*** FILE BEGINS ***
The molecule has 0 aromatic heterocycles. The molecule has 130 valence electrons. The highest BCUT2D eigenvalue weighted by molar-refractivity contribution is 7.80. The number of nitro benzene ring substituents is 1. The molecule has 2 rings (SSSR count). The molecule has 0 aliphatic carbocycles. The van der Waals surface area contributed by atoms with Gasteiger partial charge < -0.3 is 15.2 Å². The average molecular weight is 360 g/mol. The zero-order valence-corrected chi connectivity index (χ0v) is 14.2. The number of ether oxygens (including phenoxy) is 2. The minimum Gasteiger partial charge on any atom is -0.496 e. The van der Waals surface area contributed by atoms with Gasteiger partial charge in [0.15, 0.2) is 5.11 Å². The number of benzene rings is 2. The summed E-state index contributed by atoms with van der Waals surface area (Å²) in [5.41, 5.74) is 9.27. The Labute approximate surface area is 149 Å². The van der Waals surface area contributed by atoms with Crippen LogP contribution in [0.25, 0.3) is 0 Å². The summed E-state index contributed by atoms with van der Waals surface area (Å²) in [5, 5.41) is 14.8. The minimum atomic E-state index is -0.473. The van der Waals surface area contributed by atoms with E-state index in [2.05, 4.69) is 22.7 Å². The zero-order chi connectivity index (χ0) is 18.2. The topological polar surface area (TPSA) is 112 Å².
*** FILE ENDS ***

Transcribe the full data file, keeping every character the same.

The molecule has 0 aromatic heterocycles. The molecule has 130 valence electrons. The highest BCUT2D eigenvalue weighted by molar-refractivity contribution is 7.80. The number of nitro benzene ring substituents is 1. The molecule has 2 rings (SSSR count). The molecule has 0 aliphatic carbocycles. The van der Waals surface area contributed by atoms with Gasteiger partial charge < -0.3 is 15.2 Å². The average molecular weight is 360 g/mol. The zero-order valence-corrected chi connectivity index (χ0v) is 14.2. The number of ether oxygens (including phenoxy) is 2. The minimum Gasteiger partial charge on any atom is -0.496 e. The van der Waals surface area contributed by atoms with Gasteiger partial charge in [0.15, 0.2) is 5.11 Å². The number of benzene rings is 2. The summed E-state index contributed by atoms with van der Waals surface area (Å²) in [5.41, 5.74) is 9.27. The Labute approximate surface area is 149 Å². The van der Waals surface area contributed by atoms with Crippen LogP contribution in [0.25, 0.3) is 0 Å². The summed E-state index contributed by atoms with van der Waals surface area (Å²) in [5, 5.41) is 14.8. The minimum atomic E-state index is -0.473. The van der Waals surface area contributed by atoms with E-state index in [2.05, 4.69) is 22.7 Å². The zero-order chi connectivity index (χ0) is 18.2. The topological polar surface area (TPSA) is 112 Å².